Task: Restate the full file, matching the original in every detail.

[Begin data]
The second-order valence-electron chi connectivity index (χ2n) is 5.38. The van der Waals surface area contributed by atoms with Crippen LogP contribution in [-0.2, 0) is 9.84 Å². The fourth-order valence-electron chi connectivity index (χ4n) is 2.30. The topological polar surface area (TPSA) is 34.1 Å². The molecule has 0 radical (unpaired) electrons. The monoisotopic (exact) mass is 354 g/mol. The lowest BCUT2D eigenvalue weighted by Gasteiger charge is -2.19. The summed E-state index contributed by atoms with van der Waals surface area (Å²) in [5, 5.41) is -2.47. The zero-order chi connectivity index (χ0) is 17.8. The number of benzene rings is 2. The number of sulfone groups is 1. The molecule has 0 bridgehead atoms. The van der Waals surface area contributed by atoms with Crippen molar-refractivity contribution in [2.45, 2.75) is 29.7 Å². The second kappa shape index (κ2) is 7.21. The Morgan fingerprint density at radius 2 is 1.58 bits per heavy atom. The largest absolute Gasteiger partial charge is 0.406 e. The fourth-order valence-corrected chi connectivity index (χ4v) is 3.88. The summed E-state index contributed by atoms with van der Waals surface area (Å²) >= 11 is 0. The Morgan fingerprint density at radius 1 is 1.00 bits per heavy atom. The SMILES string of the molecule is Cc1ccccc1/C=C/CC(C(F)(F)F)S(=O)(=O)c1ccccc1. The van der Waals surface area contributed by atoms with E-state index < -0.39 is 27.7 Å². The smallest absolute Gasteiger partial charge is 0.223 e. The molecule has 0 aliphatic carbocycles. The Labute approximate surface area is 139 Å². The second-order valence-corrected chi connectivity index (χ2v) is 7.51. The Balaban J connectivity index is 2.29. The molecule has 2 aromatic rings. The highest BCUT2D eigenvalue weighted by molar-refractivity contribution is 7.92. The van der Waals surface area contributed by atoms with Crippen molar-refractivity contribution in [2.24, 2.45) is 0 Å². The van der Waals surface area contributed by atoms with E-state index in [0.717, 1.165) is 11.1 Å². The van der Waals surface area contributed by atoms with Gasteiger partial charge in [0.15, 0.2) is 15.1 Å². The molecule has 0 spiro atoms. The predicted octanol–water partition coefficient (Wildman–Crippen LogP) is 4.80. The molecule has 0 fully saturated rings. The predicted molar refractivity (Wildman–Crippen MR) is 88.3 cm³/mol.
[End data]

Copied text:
The second-order valence-electron chi connectivity index (χ2n) is 5.38. The van der Waals surface area contributed by atoms with Crippen LogP contribution in [-0.2, 0) is 9.84 Å². The fourth-order valence-electron chi connectivity index (χ4n) is 2.30. The topological polar surface area (TPSA) is 34.1 Å². The molecule has 0 radical (unpaired) electrons. The monoisotopic (exact) mass is 354 g/mol. The lowest BCUT2D eigenvalue weighted by Gasteiger charge is -2.19. The summed E-state index contributed by atoms with van der Waals surface area (Å²) in [5, 5.41) is -2.47. The zero-order chi connectivity index (χ0) is 17.8. The number of benzene rings is 2. The number of sulfone groups is 1. The molecule has 0 bridgehead atoms. The van der Waals surface area contributed by atoms with Crippen molar-refractivity contribution in [2.45, 2.75) is 29.7 Å². The second kappa shape index (κ2) is 7.21. The Morgan fingerprint density at radius 2 is 1.58 bits per heavy atom. The largest absolute Gasteiger partial charge is 0.406 e. The fourth-order valence-corrected chi connectivity index (χ4v) is 3.88. The summed E-state index contributed by atoms with van der Waals surface area (Å²) >= 11 is 0. The Morgan fingerprint density at radius 1 is 1.00 bits per heavy atom. The SMILES string of the molecule is Cc1ccccc1/C=C/CC(C(F)(F)F)S(=O)(=O)c1ccccc1. The van der Waals surface area contributed by atoms with E-state index < -0.39 is 27.7 Å². The smallest absolute Gasteiger partial charge is 0.223 e. The molecule has 0 aliphatic carbocycles. The Labute approximate surface area is 139 Å². The second-order valence-corrected chi connectivity index (χ2v) is 7.51. The Balaban J connectivity index is 2.29. The molecule has 2 aromatic rings. The highest BCUT2D eigenvalue weighted by molar-refractivity contribution is 7.92. The van der Waals surface area contributed by atoms with Crippen molar-refractivity contribution in [2.24, 2.45) is 0 Å². The van der Waals surface area contributed by atoms with E-state index in [0.717, 1.165) is 11.1 Å². The van der Waals surface area contributed by atoms with Gasteiger partial charge in [0.15, 0.2) is 15.1 Å². The molecule has 0 spiro atoms. The predicted octanol–water partition coefficient (Wildman–Crippen LogP) is 4.80. The molecule has 0 fully saturated rings. The predicted molar refractivity (Wildman–Crippen MR) is 88.3 cm³/mol.